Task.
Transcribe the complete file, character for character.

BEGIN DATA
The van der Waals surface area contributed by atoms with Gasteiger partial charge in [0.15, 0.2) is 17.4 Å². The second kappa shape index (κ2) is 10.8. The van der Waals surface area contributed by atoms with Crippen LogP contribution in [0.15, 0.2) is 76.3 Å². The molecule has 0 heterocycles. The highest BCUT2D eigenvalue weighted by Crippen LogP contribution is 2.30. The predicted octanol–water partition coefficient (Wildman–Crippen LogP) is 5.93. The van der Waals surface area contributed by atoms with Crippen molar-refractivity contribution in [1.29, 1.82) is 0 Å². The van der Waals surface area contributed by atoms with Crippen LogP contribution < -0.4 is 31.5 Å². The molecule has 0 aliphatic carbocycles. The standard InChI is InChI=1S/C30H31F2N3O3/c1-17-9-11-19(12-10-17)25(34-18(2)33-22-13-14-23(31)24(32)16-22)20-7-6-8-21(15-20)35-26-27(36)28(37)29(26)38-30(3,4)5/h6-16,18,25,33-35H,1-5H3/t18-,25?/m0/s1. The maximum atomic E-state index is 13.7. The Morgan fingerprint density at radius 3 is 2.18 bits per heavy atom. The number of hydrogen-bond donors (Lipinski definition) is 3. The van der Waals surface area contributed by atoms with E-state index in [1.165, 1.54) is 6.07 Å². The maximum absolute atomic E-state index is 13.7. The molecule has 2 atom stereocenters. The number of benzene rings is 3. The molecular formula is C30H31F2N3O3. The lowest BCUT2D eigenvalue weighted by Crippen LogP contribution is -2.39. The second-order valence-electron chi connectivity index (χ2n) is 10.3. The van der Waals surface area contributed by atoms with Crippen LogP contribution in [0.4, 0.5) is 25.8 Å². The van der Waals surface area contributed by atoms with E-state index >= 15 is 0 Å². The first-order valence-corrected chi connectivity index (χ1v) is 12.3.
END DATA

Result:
The van der Waals surface area contributed by atoms with Gasteiger partial charge in [0.15, 0.2) is 17.4 Å². The second kappa shape index (κ2) is 10.8. The van der Waals surface area contributed by atoms with Crippen LogP contribution in [0.15, 0.2) is 76.3 Å². The molecule has 0 heterocycles. The highest BCUT2D eigenvalue weighted by Crippen LogP contribution is 2.30. The predicted octanol–water partition coefficient (Wildman–Crippen LogP) is 5.93. The van der Waals surface area contributed by atoms with Crippen molar-refractivity contribution in [1.29, 1.82) is 0 Å². The van der Waals surface area contributed by atoms with Crippen LogP contribution < -0.4 is 31.5 Å². The molecule has 0 aliphatic carbocycles. The standard InChI is InChI=1S/C30H31F2N3O3/c1-17-9-11-19(12-10-17)25(34-18(2)33-22-13-14-23(31)24(32)16-22)20-7-6-8-21(15-20)35-26-27(36)28(37)29(26)38-30(3,4)5/h6-16,18,25,33-35H,1-5H3/t18-,25?/m0/s1. The maximum atomic E-state index is 13.7. The Morgan fingerprint density at radius 3 is 2.18 bits per heavy atom. The number of hydrogen-bond donors (Lipinski definition) is 3. The van der Waals surface area contributed by atoms with E-state index in [1.165, 1.54) is 6.07 Å². The maximum absolute atomic E-state index is 13.7. The molecule has 2 atom stereocenters. The number of benzene rings is 3. The molecular formula is C30H31F2N3O3. The lowest BCUT2D eigenvalue weighted by Crippen LogP contribution is -2.39. The second-order valence-electron chi connectivity index (χ2n) is 10.3. The van der Waals surface area contributed by atoms with Crippen LogP contribution in [0.4, 0.5) is 25.8 Å². The van der Waals surface area contributed by atoms with E-state index >= 15 is 0 Å². The first-order valence-corrected chi connectivity index (χ1v) is 12.3.